The Fallout From the South Park Death Threat
Over the past two weeks, Trey Parker and Matt Stone have been riding out the 200th episode celebration from hell. What started out as a milestone for the Comedy Central series led to death threats from a radical Islamic website. On top of that, their most recent episode, which included a lengthy response to the hype via a brave speech about fear, was completely bleeped out in a defensive effort by Comedy Central. In effect, Parker and Stone found themselves the subject of the very censorship they ridiculed earlier this season. So now what happens?
Well, nothing, in spite of Revolution Muslim's "warning" that the South Park creators will "probably" be assassinated. According to the New York Times:
It sounded like a threat to Police Commissioner Raymond W. Kelly. That's what he called it. So did a spokesman for the Federal Bureau of Investigation in New York.
Then why have there been no arrests?
The F.B.I. man cited First Amendment issues. Mr. Kelly said the threat had not risen to the level of a crime. But it did not mean that police investigators "weren't taking it seriously," said Paul J. Browne, a spokesman for Mr. Kelly. The department was already monitoring Revolution Muslim and had stepped up its presence at the Manhattan office of Comedy Central, Mr. Browne said.
Revolution Muslim is said to have no more than about a dozen members, some of them converts to Islam and considered way over the top by many fellow Muslims. In assessing the threat, Mr. Eisenberg said, much depends on the probability of follow-through, on how afraid the target should realistically be, on whether "there's any imminent likelihood" of some nut's being incited to murder by the Web posting.
The F.B.I. may not be taking action but South Park fans are, with an event planned for May 20 called "Everybody Draw Mohammed Day." The project was spearheaded by Seattle artist Molly Norris, who dedicated a drawing (of various objects including a coffee cup and a spool of thread, all claiming to be likenesses of Muhammad) to South Park's creators. Ironically, after several blogs and radio stations picked up on the event and Norris received an overwhelming response from critics, she began to distance herself from the movement; still, even without her support, a Facebook page for the event has over 9,000 confirmed guests as of Tuesday.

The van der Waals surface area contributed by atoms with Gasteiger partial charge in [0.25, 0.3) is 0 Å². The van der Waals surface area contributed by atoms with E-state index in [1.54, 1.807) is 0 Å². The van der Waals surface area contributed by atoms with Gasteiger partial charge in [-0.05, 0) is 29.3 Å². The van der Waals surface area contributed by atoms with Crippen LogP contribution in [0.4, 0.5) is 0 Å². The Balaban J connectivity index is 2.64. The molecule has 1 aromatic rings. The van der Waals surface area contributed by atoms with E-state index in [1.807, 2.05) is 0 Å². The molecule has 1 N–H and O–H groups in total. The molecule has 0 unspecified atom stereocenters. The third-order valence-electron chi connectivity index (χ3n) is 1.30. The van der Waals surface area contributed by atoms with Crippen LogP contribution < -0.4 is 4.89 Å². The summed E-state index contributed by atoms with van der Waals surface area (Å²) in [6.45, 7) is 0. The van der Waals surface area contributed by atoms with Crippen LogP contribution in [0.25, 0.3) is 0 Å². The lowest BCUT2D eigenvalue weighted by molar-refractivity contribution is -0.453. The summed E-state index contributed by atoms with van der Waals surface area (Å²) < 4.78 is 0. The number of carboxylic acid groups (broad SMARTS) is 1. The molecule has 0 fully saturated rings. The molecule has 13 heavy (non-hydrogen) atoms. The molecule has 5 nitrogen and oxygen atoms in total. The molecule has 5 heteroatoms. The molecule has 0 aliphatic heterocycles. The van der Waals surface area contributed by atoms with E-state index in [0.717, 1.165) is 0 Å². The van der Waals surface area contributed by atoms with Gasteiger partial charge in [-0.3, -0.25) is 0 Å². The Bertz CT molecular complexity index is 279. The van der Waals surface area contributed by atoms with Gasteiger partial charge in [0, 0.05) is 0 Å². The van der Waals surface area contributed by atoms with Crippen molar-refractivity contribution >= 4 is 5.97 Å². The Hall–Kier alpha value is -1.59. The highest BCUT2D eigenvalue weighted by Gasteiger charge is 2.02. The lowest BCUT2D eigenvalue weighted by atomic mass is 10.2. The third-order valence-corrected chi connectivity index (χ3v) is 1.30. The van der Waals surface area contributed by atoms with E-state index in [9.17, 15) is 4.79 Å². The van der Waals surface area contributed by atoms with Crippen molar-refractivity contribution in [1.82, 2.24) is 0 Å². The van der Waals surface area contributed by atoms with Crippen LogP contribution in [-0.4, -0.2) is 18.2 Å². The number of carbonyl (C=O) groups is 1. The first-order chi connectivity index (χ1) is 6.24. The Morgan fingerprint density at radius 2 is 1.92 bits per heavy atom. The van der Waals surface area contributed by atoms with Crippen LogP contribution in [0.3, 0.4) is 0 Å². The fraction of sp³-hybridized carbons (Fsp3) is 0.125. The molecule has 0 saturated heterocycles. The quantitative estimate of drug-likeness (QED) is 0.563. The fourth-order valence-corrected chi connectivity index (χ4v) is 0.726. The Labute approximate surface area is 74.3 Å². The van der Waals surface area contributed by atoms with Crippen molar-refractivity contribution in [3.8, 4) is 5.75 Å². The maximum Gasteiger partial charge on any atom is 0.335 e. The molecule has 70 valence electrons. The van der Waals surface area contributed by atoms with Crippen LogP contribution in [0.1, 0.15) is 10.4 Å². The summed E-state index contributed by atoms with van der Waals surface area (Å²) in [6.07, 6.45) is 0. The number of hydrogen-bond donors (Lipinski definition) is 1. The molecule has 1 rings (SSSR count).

Meanwhile, several other television personalities have formally addressed the controversy. Last Thursday, Jon Stewart referenced his network's decision to censor the episode: "The censorship I think was a decision Comedy Central made to protect their employees from what they believed to be any harmful repercussions to them. Although, after forcing many of these same employees to work on Mind of Mencia and Krod Mandoon, damage done."
The Simpsons referenced the story on this Sunday's episode, with Bart writing a message to the show's creators ("We'd stand beside you if we weren't so scared.") in the show's opening gag (pictured above). Family Guy creator Seth MacFarlane seemed to echo the same sentiment when he appeared on Larry King Live this past Sunday, saying "I think any combination of angry plus deity equals danger... If it were me and I was in this situation, [I would think], 'OK, is this worth being shot? Is this the funniest joke ever written?"
Meanwhile, Trey Parker and Matt Stone have been busily working on a new episode, "Crippled Summer," set to air tomorrow night. According to the network's press release, the episode will center on Jimmy and Timmy's summer camp experience with "their handicapable friends."